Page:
The Impact of a Previous Decision of the TMOB in an Action for Statutory Passing Off
A recent decision of the Federal Court deals with a statutory claim for passing off and the effect of a prior decision of the Trademark Opposition Board. Mainstreet properties Corp. v. Canadian Mortgage Capital Corporation 2022 FC 20.
The plaintiff sued several defendants for passing off and related relief. Before the action was brought, the plaintiff successfully opposed an application by one defendant for a trademark similar to the mark in issue in the action. The primary defendant successfully applied for a variant of the mark, which was not opposed. The plaintiff asserted this registration was invalid and should be expunged.
The plaintiff is a publicly-traded Canadian residential real estate corporation organized and existing under the laws of Alberta. It was established in 1997. It focuses on the acquisition, refinancing, rental, management and sale of residential properties in Canada. The plaintiff owns and operates properties throughout Western Canada, including Saskatchewan, Alberta and British Columbia. It also operated for a time in Ontario but stopped doing business there.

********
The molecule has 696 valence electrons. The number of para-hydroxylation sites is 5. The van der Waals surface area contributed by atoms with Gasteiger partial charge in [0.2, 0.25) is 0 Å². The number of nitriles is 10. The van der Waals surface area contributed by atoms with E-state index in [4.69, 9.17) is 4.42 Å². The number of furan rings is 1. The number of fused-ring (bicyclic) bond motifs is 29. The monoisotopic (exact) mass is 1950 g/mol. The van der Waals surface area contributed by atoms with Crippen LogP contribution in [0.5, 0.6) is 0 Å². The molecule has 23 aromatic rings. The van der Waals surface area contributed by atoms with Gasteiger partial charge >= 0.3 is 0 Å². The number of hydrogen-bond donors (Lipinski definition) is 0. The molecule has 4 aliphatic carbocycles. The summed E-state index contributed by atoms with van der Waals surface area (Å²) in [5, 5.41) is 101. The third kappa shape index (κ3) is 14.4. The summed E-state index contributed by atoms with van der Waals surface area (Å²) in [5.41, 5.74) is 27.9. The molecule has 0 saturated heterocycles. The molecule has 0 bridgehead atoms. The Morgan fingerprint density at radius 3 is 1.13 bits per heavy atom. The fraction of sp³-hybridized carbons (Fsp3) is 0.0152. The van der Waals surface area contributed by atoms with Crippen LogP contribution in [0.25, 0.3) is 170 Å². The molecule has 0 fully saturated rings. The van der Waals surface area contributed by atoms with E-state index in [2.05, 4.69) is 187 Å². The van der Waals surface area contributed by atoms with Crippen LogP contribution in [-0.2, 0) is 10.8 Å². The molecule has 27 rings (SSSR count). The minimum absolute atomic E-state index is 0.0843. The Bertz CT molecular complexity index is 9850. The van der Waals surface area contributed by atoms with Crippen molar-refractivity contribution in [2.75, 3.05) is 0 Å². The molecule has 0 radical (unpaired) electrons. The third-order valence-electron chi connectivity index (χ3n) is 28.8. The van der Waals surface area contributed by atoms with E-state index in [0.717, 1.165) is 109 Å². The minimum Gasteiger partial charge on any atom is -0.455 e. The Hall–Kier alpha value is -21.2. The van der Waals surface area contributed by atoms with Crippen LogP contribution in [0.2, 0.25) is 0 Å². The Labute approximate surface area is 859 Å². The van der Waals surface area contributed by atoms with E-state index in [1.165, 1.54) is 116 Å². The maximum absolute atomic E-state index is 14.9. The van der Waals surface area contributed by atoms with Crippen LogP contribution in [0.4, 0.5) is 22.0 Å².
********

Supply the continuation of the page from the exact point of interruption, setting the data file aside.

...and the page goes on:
The plaintiff’s trademarks are shown below:
The Defendants are a group of related companies involved in the real estate industry. In broad terms, they provide non-bank lender services primarily to real estate developers, mortgage brokerage services, mortgage funds management, mortgage servicing and related financing services through real estate investment funds.
The registration in issue relates to mortgage investment services and the provision of mortgage loans in association with the following design:
Each defendant uses the design shown above in conjunction with their specific corporate name in association with the specific service they offer to the public.